For example we sometimes pay for self-catering holiday accommodation as a treat: last year eight of us went to Lanzarote (four generations!), this year just the three of them are going to Devon.

ladymuck Fri 31-Jul-20 15:06:55

So in a roundabout way, you are subsidising this other brother?
It's up to you to decide whether to continue giving money where it obviously isn't needed.

TrendyNannie6 Fri 31-Jul-20 15:14:14

I think once money is given to someone regardless of who it is, it’s then theirs to do what they wish with it, you can’t have any say where it’s going! I can see in one respect what you mean,, it WAS your hard earned money, but it isn’t now

Sussexborn Fri 31-Jul-20 15:18:50

Handing over money to pay off debts will probably mean the debts will just build up again as there haven’t been any adverse consequences.

MellowYellow Sat 01-Aug-20 08:00:13

I gave my children their inheritance years ago, so it would be useful long before I died. I'm really close to them all but I've never asked what they did with the money, nor ever will. It's not your money once you give it and I find it a little strange that you keep tabs on it. No offence meant.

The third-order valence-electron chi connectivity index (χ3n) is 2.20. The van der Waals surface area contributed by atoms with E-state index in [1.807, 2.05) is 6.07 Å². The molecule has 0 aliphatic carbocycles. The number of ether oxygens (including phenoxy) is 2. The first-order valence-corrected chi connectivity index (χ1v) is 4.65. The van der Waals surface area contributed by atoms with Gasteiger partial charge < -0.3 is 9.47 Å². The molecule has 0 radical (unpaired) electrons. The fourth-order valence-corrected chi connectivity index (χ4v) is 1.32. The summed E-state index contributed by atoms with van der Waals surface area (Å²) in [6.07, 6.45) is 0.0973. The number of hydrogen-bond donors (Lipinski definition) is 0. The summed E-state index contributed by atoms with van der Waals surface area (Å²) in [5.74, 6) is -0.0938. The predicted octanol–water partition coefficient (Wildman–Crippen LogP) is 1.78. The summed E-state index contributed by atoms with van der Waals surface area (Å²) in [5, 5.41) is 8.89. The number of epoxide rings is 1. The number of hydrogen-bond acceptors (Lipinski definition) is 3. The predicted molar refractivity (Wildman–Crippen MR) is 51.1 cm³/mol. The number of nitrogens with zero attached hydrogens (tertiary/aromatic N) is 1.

AnnaC Sat 01-Aug-20 09:17:46

Absolutely agree that once given the money ceases to be yours - but if you are concerned how it’s being used then think about giving it in a different way??
Maybe financial gifts for the future to grandchildren if there are any? What about a shared holiday that you pay for? Or gift of a holiday for the two of them?
But still doesn’t stop them spending money they have saved on spendthrift relatives!!

Froglady Sat 01-Aug-20 09:22:35

Is this your son's brother or his brother-in-law?

jenpax Sat 01-Aug-20 09:24:02

Agree with most of what’s said here. Once given money should be a gift no strings attached or explanation needed. If you don’t want any of your money going to your son’s brother in law just stop giving him any money, and they can sort things without you being involved.
Someone asked why daughter in laws parents don’t help! Firstly we don’t know if they have, and now can’t? or secondly don’t have the resources to do so; not everyone is in a comfortable position in the middle and older years!

Apricity Sat 01-Aug-20 09:24:41